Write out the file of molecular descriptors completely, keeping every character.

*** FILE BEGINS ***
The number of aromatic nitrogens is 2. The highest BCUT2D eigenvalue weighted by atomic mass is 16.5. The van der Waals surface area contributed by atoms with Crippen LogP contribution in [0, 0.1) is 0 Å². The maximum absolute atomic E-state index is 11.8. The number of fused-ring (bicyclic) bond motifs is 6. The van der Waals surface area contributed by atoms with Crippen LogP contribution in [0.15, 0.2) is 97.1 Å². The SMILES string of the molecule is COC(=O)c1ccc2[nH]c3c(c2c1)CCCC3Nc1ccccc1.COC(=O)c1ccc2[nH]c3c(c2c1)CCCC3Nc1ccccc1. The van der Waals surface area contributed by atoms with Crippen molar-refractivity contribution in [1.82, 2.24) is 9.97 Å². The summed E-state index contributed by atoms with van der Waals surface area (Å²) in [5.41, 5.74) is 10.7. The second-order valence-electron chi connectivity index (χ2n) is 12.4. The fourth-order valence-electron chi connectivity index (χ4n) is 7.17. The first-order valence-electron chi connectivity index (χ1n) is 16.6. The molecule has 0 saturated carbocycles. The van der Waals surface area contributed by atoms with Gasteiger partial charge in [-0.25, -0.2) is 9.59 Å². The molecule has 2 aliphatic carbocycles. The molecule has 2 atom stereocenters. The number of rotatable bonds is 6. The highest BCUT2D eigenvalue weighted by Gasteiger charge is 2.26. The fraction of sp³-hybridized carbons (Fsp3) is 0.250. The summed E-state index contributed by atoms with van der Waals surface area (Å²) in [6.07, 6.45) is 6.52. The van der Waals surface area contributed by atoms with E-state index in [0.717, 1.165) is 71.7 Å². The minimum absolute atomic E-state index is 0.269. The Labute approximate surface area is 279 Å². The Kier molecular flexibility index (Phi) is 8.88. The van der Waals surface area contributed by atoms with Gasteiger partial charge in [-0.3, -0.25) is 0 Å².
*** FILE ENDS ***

The number of aromatic nitrogens is 2. The highest BCUT2D eigenvalue weighted by atomic mass is 16.5. The van der Waals surface area contributed by atoms with Crippen LogP contribution in [0, 0.1) is 0 Å². The maximum absolute atomic E-state index is 11.8. The number of fused-ring (bicyclic) bond motifs is 6. The van der Waals surface area contributed by atoms with Crippen LogP contribution in [0.15, 0.2) is 97.1 Å². The SMILES string of the molecule is COC(=O)c1ccc2[nH]c3c(c2c1)CCCC3Nc1ccccc1.COC(=O)c1ccc2[nH]c3c(c2c1)CCCC3Nc1ccccc1. The van der Waals surface area contributed by atoms with Crippen molar-refractivity contribution in [1.82, 2.24) is 9.97 Å². The summed E-state index contributed by atoms with van der Waals surface area (Å²) in [5.41, 5.74) is 10.7. The second-order valence-electron chi connectivity index (χ2n) is 12.4. The fourth-order valence-electron chi connectivity index (χ4n) is 7.17. The first-order valence-electron chi connectivity index (χ1n) is 16.6. The molecule has 0 saturated carbocycles. The van der Waals surface area contributed by atoms with Gasteiger partial charge in [-0.25, -0.2) is 9.59 Å². The molecule has 2 aliphatic carbocycles. The molecule has 2 atom stereocenters. The number of rotatable bonds is 6. The highest BCUT2D eigenvalue weighted by Gasteiger charge is 2.26. The fraction of sp³-hybridized carbons (Fsp3) is 0.250. The summed E-state index contributed by atoms with van der Waals surface area (Å²) in [6.07, 6.45) is 6.52. The van der Waals surface area contributed by atoms with E-state index in [0.717, 1.165) is 71.7 Å². The minimum absolute atomic E-state index is 0.269. The Labute approximate surface area is 279 Å². The Kier molecular flexibility index (Phi) is 8.88. The van der Waals surface area contributed by atoms with Gasteiger partial charge in [-0.3, -0.25) is 0 Å².